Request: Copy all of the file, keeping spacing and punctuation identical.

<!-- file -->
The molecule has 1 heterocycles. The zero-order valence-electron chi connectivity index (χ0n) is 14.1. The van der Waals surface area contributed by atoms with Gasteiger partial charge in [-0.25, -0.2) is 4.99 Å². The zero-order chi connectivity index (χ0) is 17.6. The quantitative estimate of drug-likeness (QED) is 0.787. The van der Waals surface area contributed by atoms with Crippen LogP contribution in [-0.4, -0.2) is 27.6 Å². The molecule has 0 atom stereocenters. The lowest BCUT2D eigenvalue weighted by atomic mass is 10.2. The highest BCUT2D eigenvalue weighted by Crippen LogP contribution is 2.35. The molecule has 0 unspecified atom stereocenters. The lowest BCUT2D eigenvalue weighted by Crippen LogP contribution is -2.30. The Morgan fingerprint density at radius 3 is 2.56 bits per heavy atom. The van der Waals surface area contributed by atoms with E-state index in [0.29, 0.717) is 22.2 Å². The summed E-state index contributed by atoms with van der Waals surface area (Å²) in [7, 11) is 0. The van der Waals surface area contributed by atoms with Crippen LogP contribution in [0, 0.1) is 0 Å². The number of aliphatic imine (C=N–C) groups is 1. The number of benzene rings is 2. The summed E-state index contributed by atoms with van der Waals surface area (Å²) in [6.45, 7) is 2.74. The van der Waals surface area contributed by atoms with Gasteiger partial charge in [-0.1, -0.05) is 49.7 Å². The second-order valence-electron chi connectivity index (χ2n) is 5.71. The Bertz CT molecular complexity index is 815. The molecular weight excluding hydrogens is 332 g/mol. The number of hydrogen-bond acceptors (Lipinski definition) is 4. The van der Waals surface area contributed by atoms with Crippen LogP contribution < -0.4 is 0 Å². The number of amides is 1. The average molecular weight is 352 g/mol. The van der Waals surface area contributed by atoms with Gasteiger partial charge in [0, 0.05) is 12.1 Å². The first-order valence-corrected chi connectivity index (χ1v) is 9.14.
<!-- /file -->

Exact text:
The molecule has 1 heterocycles. The zero-order valence-electron chi connectivity index (χ0n) is 14.1. The van der Waals surface area contributed by atoms with Gasteiger partial charge in [-0.25, -0.2) is 4.99 Å². The zero-order chi connectivity index (χ0) is 17.6. The quantitative estimate of drug-likeness (QED) is 0.787. The van der Waals surface area contributed by atoms with Crippen LogP contribution in [-0.4, -0.2) is 27.6 Å². The molecule has 0 atom stereocenters. The lowest BCUT2D eigenvalue weighted by atomic mass is 10.2. The highest BCUT2D eigenvalue weighted by Crippen LogP contribution is 2.35. The molecule has 0 unspecified atom stereocenters. The lowest BCUT2D eigenvalue weighted by Crippen LogP contribution is -2.30. The Morgan fingerprint density at radius 3 is 2.56 bits per heavy atom. The van der Waals surface area contributed by atoms with E-state index in [0.29, 0.717) is 22.2 Å². The summed E-state index contributed by atoms with van der Waals surface area (Å²) in [7, 11) is 0. The van der Waals surface area contributed by atoms with Crippen LogP contribution in [0, 0.1) is 0 Å². The number of aliphatic imine (C=N–C) groups is 1. The number of benzene rings is 2. The summed E-state index contributed by atoms with van der Waals surface area (Å²) in [6.45, 7) is 2.74. The van der Waals surface area contributed by atoms with Gasteiger partial charge in [-0.1, -0.05) is 49.7 Å². The second-order valence-electron chi connectivity index (χ2n) is 5.71. The Bertz CT molecular complexity index is 815. The molecular weight excluding hydrogens is 332 g/mol. The number of hydrogen-bond acceptors (Lipinski definition) is 4. The van der Waals surface area contributed by atoms with Crippen LogP contribution < -0.4 is 0 Å². The number of amides is 1. The average molecular weight is 352 g/mol. The van der Waals surface area contributed by atoms with Gasteiger partial charge in [0, 0.05) is 12.1 Å². The first-order valence-corrected chi connectivity index (χ1v) is 9.14.